Bochs is a nice toy for retro purposes, but it lacks much of what you would need to make this a solution. On the other hand, you're on the right track, qemu which has a dynamic recompiler and x86/ARM64 JIT would be a solution... it won't be particularly fast though. To run Windows worth a damn today, GPU drivers are an absolute must... even if it's just an old Intel GPU, the Windows compositor really thrives on it.
That's nice. But on Mac, QEMU apparently cannot use KVM or Apple's Hypervisor without added hacking, so it still has to emulate instructions. I agree it is nevertheless likely to be much faster than Bochs, which does only straightforward instruction-by-instruction emulation without JIT.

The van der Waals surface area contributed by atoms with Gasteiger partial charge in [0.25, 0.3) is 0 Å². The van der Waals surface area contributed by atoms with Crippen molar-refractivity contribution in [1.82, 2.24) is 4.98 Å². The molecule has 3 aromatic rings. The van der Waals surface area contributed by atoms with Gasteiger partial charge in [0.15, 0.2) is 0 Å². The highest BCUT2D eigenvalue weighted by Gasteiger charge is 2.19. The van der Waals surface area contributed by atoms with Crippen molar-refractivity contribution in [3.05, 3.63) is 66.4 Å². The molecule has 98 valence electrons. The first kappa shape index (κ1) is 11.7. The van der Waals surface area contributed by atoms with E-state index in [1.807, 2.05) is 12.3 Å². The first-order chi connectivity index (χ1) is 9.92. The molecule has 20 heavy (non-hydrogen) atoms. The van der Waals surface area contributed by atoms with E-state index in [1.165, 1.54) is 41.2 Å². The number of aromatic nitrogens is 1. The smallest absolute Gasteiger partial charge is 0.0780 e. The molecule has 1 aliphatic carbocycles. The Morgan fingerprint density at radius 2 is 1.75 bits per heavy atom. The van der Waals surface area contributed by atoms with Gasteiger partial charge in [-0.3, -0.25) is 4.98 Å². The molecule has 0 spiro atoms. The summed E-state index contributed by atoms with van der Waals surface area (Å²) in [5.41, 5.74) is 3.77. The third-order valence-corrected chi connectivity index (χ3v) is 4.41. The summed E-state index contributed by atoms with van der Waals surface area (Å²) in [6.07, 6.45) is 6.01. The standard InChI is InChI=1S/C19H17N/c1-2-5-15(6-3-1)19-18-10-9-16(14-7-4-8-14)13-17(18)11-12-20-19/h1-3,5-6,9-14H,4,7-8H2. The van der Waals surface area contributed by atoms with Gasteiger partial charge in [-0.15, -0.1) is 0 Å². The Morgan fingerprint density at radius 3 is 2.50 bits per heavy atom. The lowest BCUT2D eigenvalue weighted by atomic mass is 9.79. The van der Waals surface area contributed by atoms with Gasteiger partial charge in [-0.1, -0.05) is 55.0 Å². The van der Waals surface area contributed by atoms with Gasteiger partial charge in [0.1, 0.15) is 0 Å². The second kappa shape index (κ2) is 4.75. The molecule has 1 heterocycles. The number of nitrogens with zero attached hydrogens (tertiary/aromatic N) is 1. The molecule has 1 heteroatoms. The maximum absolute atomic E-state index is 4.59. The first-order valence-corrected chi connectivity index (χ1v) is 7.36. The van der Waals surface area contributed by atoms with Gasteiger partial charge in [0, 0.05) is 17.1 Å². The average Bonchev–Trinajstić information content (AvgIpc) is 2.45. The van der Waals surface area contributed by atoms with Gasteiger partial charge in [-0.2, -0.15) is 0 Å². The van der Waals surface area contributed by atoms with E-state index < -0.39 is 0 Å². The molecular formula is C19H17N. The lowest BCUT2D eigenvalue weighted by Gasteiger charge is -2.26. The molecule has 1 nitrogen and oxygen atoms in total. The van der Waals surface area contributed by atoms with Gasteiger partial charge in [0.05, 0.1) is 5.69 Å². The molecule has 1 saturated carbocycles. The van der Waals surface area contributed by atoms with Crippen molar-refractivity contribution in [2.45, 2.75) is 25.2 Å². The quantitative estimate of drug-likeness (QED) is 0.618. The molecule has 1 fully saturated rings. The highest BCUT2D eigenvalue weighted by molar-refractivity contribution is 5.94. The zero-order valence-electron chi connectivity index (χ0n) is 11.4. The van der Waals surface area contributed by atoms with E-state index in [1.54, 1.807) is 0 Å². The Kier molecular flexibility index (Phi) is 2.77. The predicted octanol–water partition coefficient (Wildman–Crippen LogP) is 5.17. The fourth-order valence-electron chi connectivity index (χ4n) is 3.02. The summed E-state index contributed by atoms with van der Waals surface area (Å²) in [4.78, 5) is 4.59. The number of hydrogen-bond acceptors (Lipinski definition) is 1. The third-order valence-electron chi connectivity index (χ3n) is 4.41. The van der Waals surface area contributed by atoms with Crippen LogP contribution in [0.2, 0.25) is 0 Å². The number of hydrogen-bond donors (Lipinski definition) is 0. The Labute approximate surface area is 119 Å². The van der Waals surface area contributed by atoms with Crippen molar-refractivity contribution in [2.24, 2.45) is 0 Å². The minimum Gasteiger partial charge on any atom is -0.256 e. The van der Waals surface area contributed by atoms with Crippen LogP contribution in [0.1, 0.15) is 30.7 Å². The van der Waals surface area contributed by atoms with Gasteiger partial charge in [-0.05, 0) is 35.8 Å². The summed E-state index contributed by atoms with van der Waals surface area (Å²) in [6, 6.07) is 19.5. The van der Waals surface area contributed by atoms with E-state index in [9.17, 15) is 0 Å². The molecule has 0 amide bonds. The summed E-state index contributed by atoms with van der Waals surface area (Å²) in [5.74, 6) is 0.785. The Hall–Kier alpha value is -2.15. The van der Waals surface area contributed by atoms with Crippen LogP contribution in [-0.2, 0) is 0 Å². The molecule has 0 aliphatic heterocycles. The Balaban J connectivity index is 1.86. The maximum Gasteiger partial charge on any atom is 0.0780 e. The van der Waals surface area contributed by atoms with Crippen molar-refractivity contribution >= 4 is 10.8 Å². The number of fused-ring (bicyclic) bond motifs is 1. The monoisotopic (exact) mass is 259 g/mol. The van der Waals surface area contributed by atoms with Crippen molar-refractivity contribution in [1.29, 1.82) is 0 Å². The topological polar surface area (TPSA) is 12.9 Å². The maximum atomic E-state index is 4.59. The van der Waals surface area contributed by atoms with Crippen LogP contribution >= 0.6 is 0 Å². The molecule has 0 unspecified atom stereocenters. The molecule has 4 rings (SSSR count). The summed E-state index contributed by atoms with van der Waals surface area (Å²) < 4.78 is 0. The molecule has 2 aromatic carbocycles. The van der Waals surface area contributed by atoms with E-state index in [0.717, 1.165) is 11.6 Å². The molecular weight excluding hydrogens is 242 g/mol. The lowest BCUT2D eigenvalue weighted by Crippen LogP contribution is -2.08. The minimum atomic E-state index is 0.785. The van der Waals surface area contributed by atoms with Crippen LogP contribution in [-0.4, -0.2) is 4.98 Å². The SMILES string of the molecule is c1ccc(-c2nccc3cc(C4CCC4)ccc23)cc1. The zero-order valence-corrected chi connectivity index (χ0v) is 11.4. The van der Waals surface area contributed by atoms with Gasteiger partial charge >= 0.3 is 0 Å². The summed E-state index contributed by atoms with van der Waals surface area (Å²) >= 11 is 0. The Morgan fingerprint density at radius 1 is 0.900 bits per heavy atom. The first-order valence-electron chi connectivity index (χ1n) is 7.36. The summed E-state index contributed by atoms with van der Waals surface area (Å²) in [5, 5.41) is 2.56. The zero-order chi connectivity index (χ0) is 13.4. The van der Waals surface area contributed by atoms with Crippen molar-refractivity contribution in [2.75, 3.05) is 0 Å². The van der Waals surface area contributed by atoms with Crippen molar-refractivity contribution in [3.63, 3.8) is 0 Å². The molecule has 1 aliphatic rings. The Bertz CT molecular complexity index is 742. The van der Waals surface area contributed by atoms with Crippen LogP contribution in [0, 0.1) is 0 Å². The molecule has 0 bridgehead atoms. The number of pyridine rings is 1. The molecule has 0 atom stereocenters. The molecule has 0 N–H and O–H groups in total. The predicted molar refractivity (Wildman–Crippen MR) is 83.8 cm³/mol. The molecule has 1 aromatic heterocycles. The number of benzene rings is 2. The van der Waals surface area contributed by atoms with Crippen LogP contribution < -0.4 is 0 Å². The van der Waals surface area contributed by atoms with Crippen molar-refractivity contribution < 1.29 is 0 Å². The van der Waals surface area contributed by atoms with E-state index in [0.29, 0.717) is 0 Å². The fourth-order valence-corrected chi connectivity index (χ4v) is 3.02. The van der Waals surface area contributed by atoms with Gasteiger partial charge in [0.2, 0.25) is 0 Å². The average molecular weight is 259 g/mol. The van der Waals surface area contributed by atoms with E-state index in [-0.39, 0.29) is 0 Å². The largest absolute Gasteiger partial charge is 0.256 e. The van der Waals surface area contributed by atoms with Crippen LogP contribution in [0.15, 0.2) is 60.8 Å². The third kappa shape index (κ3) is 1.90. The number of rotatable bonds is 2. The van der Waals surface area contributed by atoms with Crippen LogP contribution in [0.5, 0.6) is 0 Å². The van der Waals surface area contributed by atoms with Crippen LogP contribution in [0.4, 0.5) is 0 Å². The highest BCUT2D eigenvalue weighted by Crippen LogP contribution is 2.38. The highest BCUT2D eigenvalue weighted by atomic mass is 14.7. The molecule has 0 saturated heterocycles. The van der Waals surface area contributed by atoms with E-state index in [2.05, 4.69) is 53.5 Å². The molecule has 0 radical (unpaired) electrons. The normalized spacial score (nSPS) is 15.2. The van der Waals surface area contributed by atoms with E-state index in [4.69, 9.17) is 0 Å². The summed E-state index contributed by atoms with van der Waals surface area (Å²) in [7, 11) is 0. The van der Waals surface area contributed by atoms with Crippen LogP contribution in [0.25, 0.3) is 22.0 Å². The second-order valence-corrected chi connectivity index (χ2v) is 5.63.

Linux runs spectacularly well (and natively) on Apple hardware and has long been the go-to OS solution for hardware that Apple no longer supports. Works a treat on the latest and greatest hardware as well. If your employer hands you a Macbook, resize and partition the pre-installed MacOS, install rEFInd, and dual/triple/quad boot the OSes of your choice. Or just back up, wipe, and install the OSes of your choice in place of MacOS.
Nope. Linux on my work provided 2016 15' Macbook Pro has issues with keyboard and trackpad not always detected at boot. Never been fixed, as it has a quirky chipset. The days of Linux kernel devs favouring Macbooks is long over, and support has become a bit flaky.
If you don't use it, then you shouldn't care. However, quite a lot of businesses (including the one I work for) have moved to buying Apple laptops for their workforce on the basis that you could also run x86 Windows apps when needed.